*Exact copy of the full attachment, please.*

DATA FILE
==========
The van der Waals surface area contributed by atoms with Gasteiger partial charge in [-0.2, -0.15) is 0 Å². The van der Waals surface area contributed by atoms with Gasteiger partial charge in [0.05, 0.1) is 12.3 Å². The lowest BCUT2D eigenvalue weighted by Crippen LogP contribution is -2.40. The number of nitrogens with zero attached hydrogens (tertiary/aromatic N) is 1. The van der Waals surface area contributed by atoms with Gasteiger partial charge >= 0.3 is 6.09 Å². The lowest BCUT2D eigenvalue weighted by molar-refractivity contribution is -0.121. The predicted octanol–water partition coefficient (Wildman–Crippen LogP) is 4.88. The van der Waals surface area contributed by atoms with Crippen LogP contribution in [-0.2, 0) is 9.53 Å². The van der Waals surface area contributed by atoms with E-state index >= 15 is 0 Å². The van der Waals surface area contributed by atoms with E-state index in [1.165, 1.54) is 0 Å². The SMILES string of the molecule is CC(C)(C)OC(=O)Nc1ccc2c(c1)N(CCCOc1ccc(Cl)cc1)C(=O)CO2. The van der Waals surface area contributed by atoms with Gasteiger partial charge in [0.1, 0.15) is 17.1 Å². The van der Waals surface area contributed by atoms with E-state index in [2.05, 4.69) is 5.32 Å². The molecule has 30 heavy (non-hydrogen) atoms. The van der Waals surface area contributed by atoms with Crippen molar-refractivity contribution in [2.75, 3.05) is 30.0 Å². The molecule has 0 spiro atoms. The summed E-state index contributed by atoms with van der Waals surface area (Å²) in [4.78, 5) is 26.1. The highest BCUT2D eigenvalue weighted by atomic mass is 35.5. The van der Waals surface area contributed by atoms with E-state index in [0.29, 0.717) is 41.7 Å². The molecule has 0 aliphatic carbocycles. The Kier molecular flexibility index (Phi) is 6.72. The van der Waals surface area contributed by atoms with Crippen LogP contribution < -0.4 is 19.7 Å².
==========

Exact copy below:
The van der Waals surface area contributed by atoms with Gasteiger partial charge in [-0.2, -0.15) is 0 Å². The van der Waals surface area contributed by atoms with Gasteiger partial charge in [0.05, 0.1) is 12.3 Å². The lowest BCUT2D eigenvalue weighted by Crippen LogP contribution is -2.40. The number of nitrogens with zero attached hydrogens (tertiary/aromatic N) is 1. The van der Waals surface area contributed by atoms with Gasteiger partial charge >= 0.3 is 6.09 Å². The lowest BCUT2D eigenvalue weighted by molar-refractivity contribution is -0.121. The predicted octanol–water partition coefficient (Wildman–Crippen LogP) is 4.88. The van der Waals surface area contributed by atoms with Crippen LogP contribution in [-0.2, 0) is 9.53 Å². The van der Waals surface area contributed by atoms with E-state index >= 15 is 0 Å². The van der Waals surface area contributed by atoms with E-state index in [1.165, 1.54) is 0 Å². The SMILES string of the molecule is CC(C)(C)OC(=O)Nc1ccc2c(c1)N(CCCOc1ccc(Cl)cc1)C(=O)CO2. The van der Waals surface area contributed by atoms with Gasteiger partial charge in [0.1, 0.15) is 17.1 Å². The van der Waals surface area contributed by atoms with E-state index in [2.05, 4.69) is 5.32 Å². The molecule has 30 heavy (non-hydrogen) atoms. The van der Waals surface area contributed by atoms with Crippen molar-refractivity contribution in [2.75, 3.05) is 30.0 Å². The molecule has 0 spiro atoms. The summed E-state index contributed by atoms with van der Waals surface area (Å²) in [4.78, 5) is 26.1. The highest BCUT2D eigenvalue weighted by atomic mass is 35.5. The van der Waals surface area contributed by atoms with E-state index in [0.29, 0.717) is 41.7 Å². The molecule has 0 aliphatic carbocycles. The Kier molecular flexibility index (Phi) is 6.72. The van der Waals surface area contributed by atoms with Crippen LogP contribution < -0.4 is 19.7 Å².